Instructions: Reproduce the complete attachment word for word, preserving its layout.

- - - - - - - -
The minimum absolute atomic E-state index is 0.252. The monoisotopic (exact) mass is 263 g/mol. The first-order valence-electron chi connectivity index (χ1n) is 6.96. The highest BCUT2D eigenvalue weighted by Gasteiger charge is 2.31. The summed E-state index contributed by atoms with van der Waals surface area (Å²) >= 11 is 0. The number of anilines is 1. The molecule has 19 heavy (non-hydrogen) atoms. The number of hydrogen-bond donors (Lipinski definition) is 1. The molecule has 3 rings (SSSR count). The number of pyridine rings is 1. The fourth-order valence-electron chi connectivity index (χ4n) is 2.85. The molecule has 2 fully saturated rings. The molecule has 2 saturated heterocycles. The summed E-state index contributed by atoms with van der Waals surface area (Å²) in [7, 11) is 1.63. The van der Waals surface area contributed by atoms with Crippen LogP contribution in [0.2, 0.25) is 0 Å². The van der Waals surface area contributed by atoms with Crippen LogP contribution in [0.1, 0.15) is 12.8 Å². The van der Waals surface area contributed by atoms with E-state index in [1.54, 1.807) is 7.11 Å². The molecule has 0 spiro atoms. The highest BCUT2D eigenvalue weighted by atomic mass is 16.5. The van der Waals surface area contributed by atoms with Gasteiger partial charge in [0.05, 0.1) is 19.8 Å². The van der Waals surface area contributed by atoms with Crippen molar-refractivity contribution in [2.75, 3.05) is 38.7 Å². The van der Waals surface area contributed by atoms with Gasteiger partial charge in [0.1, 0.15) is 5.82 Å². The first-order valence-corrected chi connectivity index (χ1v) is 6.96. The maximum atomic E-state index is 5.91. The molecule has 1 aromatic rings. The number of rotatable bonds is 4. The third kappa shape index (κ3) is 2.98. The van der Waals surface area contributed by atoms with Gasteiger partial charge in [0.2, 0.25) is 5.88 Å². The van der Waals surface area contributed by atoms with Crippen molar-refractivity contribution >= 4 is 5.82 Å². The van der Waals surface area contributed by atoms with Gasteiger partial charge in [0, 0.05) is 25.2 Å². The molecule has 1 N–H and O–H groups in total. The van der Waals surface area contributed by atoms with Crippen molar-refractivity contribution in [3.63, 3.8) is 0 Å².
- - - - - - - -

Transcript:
The minimum absolute atomic E-state index is 0.252. The monoisotopic (exact) mass is 263 g/mol. The first-order valence-electron chi connectivity index (χ1n) is 6.96. The highest BCUT2D eigenvalue weighted by Gasteiger charge is 2.31. The summed E-state index contributed by atoms with van der Waals surface area (Å²) >= 11 is 0. The number of anilines is 1. The molecule has 19 heavy (non-hydrogen) atoms. The number of hydrogen-bond donors (Lipinski definition) is 1. The molecule has 3 rings (SSSR count). The number of pyridine rings is 1. The fourth-order valence-electron chi connectivity index (χ4n) is 2.85. The molecule has 2 fully saturated rings. The molecule has 2 saturated heterocycles. The summed E-state index contributed by atoms with van der Waals surface area (Å²) in [7, 11) is 1.63. The van der Waals surface area contributed by atoms with Crippen LogP contribution in [0.2, 0.25) is 0 Å². The van der Waals surface area contributed by atoms with Crippen LogP contribution in [0.1, 0.15) is 12.8 Å². The van der Waals surface area contributed by atoms with E-state index in [1.54, 1.807) is 7.11 Å². The molecule has 0 spiro atoms. The highest BCUT2D eigenvalue weighted by atomic mass is 16.5. The van der Waals surface area contributed by atoms with Gasteiger partial charge in [0.05, 0.1) is 19.8 Å². The van der Waals surface area contributed by atoms with Crippen molar-refractivity contribution in [2.75, 3.05) is 38.7 Å². The van der Waals surface area contributed by atoms with Gasteiger partial charge in [0.1, 0.15) is 5.82 Å². The first-order valence-corrected chi connectivity index (χ1v) is 6.96. The maximum atomic E-state index is 5.91. The molecule has 1 aromatic rings. The number of rotatable bonds is 4. The third kappa shape index (κ3) is 2.98. The van der Waals surface area contributed by atoms with Gasteiger partial charge in [0.2, 0.25) is 5.88 Å². The van der Waals surface area contributed by atoms with Crippen molar-refractivity contribution >= 4 is 5.82 Å². The van der Waals surface area contributed by atoms with Gasteiger partial charge in [0, 0.05) is 25.2 Å². The molecule has 1 N–H and O–H groups in total. The van der Waals surface area contributed by atoms with Crippen molar-refractivity contribution in [3.63, 3.8) is 0 Å².